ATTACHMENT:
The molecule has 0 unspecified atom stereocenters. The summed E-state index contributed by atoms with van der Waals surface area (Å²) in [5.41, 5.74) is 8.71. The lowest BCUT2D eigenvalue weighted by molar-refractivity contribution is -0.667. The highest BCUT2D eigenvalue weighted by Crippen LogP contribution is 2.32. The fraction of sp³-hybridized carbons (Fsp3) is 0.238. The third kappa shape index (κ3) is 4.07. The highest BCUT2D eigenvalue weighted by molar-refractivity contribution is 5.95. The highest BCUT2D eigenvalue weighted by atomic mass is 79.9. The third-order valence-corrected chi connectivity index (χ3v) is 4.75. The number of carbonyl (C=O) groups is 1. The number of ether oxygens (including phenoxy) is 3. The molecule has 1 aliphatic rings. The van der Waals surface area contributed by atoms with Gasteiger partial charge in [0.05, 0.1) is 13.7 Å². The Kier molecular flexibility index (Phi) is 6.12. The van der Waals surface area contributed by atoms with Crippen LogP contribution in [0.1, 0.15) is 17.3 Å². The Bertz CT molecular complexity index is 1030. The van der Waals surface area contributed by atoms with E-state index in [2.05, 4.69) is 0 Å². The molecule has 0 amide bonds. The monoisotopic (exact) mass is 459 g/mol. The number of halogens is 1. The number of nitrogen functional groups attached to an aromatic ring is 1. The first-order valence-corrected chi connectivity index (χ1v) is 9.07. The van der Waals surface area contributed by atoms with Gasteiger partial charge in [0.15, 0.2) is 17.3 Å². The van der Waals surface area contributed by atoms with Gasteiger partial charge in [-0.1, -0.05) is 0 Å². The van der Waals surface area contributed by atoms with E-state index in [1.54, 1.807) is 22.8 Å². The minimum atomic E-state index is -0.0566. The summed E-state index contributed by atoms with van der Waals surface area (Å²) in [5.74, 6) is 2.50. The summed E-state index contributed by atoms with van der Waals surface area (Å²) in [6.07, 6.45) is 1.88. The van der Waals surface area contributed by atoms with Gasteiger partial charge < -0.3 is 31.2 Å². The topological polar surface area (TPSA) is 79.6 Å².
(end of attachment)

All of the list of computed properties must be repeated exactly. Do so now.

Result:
The molecule has 0 unspecified atom stereocenters. The summed E-state index contributed by atoms with van der Waals surface area (Å²) in [5.41, 5.74) is 8.71. The lowest BCUT2D eigenvalue weighted by molar-refractivity contribution is -0.667. The highest BCUT2D eigenvalue weighted by Crippen LogP contribution is 2.32. The fraction of sp³-hybridized carbons (Fsp3) is 0.238. The third kappa shape index (κ3) is 4.07. The highest BCUT2D eigenvalue weighted by molar-refractivity contribution is 5.95. The highest BCUT2D eigenvalue weighted by atomic mass is 79.9. The third-order valence-corrected chi connectivity index (χ3v) is 4.75. The number of carbonyl (C=O) groups is 1. The number of ether oxygens (including phenoxy) is 3. The molecule has 1 aliphatic rings. The van der Waals surface area contributed by atoms with Gasteiger partial charge in [0.05, 0.1) is 13.7 Å². The Kier molecular flexibility index (Phi) is 6.12. The van der Waals surface area contributed by atoms with Crippen LogP contribution in [0.1, 0.15) is 17.3 Å². The Bertz CT molecular complexity index is 1030. The van der Waals surface area contributed by atoms with E-state index in [2.05, 4.69) is 0 Å². The molecule has 0 amide bonds. The monoisotopic (exact) mass is 459 g/mol. The number of halogens is 1. The number of nitrogen functional groups attached to an aromatic ring is 1. The first-order valence-corrected chi connectivity index (χ1v) is 9.07. The van der Waals surface area contributed by atoms with Gasteiger partial charge in [0.15, 0.2) is 17.3 Å². The van der Waals surface area contributed by atoms with Gasteiger partial charge in [-0.1, -0.05) is 0 Å². The van der Waals surface area contributed by atoms with E-state index in [1.54, 1.807) is 22.8 Å². The minimum atomic E-state index is -0.0566. The summed E-state index contributed by atoms with van der Waals surface area (Å²) in [5.74, 6) is 2.50. The summed E-state index contributed by atoms with van der Waals surface area (Å²) in [6.07, 6.45) is 1.88. The van der Waals surface area contributed by atoms with Gasteiger partial charge < -0.3 is 31.2 Å². The topological polar surface area (TPSA) is 79.6 Å².